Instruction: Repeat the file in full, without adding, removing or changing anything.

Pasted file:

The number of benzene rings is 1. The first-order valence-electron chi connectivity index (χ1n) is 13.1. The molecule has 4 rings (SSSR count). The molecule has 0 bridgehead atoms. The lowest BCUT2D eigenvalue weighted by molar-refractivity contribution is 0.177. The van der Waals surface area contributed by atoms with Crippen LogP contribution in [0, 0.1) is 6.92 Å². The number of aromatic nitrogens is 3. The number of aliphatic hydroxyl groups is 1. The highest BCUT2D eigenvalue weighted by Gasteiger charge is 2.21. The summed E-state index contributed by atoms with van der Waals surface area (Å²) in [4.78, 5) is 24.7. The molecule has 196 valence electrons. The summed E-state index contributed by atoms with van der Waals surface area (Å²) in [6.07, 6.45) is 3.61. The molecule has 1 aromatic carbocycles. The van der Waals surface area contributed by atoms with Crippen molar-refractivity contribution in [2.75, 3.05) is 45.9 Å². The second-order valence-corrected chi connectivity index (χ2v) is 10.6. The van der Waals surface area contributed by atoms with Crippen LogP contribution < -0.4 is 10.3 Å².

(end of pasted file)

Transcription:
The number of benzene rings is 1. The first-order valence-electron chi connectivity index (χ1n) is 13.1. The molecule has 4 rings (SSSR count). The molecule has 0 bridgehead atoms. The lowest BCUT2D eigenvalue weighted by molar-refractivity contribution is 0.177. The van der Waals surface area contributed by atoms with Crippen LogP contribution in [0, 0.1) is 6.92 Å². The number of aromatic nitrogens is 3. The number of aliphatic hydroxyl groups is 1. The highest BCUT2D eigenvalue weighted by Gasteiger charge is 2.21. The summed E-state index contributed by atoms with van der Waals surface area (Å²) in [4.78, 5) is 24.7. The molecule has 196 valence electrons. The summed E-state index contributed by atoms with van der Waals surface area (Å²) in [6.07, 6.45) is 3.61. The molecule has 1 aromatic carbocycles. The van der Waals surface area contributed by atoms with Crippen molar-refractivity contribution in [2.75, 3.05) is 45.9 Å². The second-order valence-corrected chi connectivity index (χ2v) is 10.6. The van der Waals surface area contributed by atoms with Crippen LogP contribution < -0.4 is 10.3 Å².